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(Many Paths)
An Online Newsletter Celebrating Native America
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To Be Called "IRONWORKERS" Diné Workers Helping To Build Atlanta Falcons' New Stadium
by Donovan Quintero -
Ironworker Ambrose Steah, who has been in the business since he was 18, places bolts onto the infield cross beams recently in Atlanta, while working on the new home the Atlanta Falcons, the Mercedes-Benz Stadium.

Window Rock, AZ — High in the sky and walking on six-inch steel beams is where ironworker Ambrose Steah, 33, keeps things in perspective: A better life for his kids. The single father of two has been "dancing with death," as he put it, since he was 18 years old.

He's on the road nine months out of the year, sometimes longer. But that doesn't bother him despite long stints of doing everything alone.

Even working long hours doesn't seem to bother him, said the 2001 Blue Ridge (Lakeside, Arizona) Yellowjacket graduate.

It's this hard work ethic that got him to Atlanta nine months ago to "be part of history" and help complete the future home of the Atlanta Falcons — the Mercedes-Benz Stadium.

Like his father who etched his mark in history 19 years ago by helping to build the former Bank One Ballpark in Phoenix, Steah wants to do the same thing.

Cranes with booms extending hundreds of feet into the air are dwarfed by the size of the Mercedes-Benz Stadium in Atlanta. The new stadium is the future home of the Atlanta Falcons.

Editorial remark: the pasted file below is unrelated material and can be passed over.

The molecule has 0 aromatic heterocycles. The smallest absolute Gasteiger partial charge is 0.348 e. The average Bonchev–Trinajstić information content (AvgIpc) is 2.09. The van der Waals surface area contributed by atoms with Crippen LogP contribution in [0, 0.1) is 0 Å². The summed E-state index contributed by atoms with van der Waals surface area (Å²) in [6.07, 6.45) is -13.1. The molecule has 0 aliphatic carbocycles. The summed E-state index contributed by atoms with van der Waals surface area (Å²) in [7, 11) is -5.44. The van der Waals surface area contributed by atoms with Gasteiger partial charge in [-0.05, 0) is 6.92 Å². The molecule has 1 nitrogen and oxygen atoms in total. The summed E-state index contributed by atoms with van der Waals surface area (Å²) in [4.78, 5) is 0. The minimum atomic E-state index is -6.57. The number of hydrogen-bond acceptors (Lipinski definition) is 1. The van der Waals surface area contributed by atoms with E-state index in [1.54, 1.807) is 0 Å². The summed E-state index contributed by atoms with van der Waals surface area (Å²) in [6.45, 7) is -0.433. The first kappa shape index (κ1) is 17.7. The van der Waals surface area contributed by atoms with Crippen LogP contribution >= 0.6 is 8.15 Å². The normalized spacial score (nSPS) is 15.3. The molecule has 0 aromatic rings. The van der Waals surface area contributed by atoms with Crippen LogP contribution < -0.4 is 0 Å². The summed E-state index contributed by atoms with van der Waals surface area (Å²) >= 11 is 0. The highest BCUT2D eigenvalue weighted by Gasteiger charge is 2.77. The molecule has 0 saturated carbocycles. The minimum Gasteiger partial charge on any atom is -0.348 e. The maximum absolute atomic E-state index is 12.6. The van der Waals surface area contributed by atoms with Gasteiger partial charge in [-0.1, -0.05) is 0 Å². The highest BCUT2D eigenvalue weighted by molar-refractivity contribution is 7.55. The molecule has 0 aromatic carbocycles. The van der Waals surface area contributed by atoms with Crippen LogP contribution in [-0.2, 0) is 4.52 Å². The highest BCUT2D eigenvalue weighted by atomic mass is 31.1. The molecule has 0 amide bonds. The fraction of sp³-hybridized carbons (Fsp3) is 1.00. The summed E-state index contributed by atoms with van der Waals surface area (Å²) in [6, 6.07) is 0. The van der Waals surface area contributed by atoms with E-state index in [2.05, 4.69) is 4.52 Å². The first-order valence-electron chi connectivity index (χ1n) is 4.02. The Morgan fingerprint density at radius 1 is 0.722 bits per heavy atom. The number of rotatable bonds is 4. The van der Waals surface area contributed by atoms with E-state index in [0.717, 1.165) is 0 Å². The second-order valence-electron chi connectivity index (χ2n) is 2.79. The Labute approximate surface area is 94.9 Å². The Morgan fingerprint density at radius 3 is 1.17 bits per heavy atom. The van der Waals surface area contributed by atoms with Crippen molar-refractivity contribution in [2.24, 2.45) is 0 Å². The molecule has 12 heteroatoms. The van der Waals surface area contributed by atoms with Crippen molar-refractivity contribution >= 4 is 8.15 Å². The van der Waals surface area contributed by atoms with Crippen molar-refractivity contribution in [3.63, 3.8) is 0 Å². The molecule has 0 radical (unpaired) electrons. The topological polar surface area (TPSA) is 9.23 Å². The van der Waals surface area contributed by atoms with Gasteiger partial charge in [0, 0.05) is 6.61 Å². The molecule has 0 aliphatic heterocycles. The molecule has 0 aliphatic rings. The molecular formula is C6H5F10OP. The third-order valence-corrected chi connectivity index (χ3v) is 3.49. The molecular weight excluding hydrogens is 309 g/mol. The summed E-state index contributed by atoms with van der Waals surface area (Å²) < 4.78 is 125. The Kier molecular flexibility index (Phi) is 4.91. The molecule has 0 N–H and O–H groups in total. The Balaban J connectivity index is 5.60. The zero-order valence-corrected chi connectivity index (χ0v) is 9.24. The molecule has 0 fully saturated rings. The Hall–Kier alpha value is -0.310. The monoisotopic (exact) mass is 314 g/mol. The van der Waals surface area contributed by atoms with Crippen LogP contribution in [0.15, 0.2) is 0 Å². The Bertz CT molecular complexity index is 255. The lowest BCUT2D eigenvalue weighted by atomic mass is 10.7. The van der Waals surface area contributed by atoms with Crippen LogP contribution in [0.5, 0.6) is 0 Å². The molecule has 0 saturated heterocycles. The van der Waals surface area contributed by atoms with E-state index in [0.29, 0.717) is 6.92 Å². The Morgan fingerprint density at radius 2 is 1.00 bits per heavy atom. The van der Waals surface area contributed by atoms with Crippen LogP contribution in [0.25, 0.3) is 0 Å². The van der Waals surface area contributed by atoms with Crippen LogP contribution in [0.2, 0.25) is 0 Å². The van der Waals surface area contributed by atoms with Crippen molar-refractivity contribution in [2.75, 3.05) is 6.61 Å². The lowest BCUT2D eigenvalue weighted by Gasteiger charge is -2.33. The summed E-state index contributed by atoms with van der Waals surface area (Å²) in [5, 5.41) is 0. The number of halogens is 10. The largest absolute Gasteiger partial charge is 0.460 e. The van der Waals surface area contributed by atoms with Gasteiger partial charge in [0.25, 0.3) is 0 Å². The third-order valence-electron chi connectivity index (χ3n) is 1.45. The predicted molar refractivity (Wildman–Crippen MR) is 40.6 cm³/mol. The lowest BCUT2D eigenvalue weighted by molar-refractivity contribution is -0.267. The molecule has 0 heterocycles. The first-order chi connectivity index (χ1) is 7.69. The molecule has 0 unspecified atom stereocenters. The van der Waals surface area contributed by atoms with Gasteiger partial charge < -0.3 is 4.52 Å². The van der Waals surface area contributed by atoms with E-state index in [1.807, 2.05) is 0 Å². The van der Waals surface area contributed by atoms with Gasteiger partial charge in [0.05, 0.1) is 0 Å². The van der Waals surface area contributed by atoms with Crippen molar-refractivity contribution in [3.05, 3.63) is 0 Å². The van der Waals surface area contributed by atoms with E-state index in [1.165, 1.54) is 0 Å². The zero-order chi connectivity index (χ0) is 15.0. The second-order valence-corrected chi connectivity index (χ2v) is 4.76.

And just as his father, Johnson Steah, took him on a tour of the Arizona Diamondbacks new home (now called Chase Field) after it was completed in 1998, he intends to fulfill his dream of one day taking his kids on a similar tour.

"My dad worked on Bank One stadium in Phoenix. He's the one who got me into cranes," Steah said. "Like my father did for me, I want to tell them I was part of this build."

But to make what he calls "the impossible, possible," Steah has no delusions and knows that hard work will make his vision come true.

"I'm here, seven days a week, at 6 a.m., on the jobsite ready to work for 12 or more hours straight," Steah said. "I carry my 40 to 60 pounds of tools and start climbing those stairs because my worksite is about 450 feet off the ground."

Cranes with booms extending hundreds of feet into the air are dwarfed by the size of the Mercedes-Benz Stadium in Atlanta. The new stadium is the future home of the Atlanta Falcons.

Working so high, Steah says he understands the risks tied to his profession.

"Ironworkers, we are not masters of the sky," he said. "We are up there before the sun rises, doing what needs to be done. I understand that at any moment I could slip — it could be my last slip."

Dangling hundreds of feet in the sky, though dangerous, is not the first thing that enters your mind, Steah said. To get him through a tough day, he said he thinks of his two children, Savannah, 16, and Skyler, 15.


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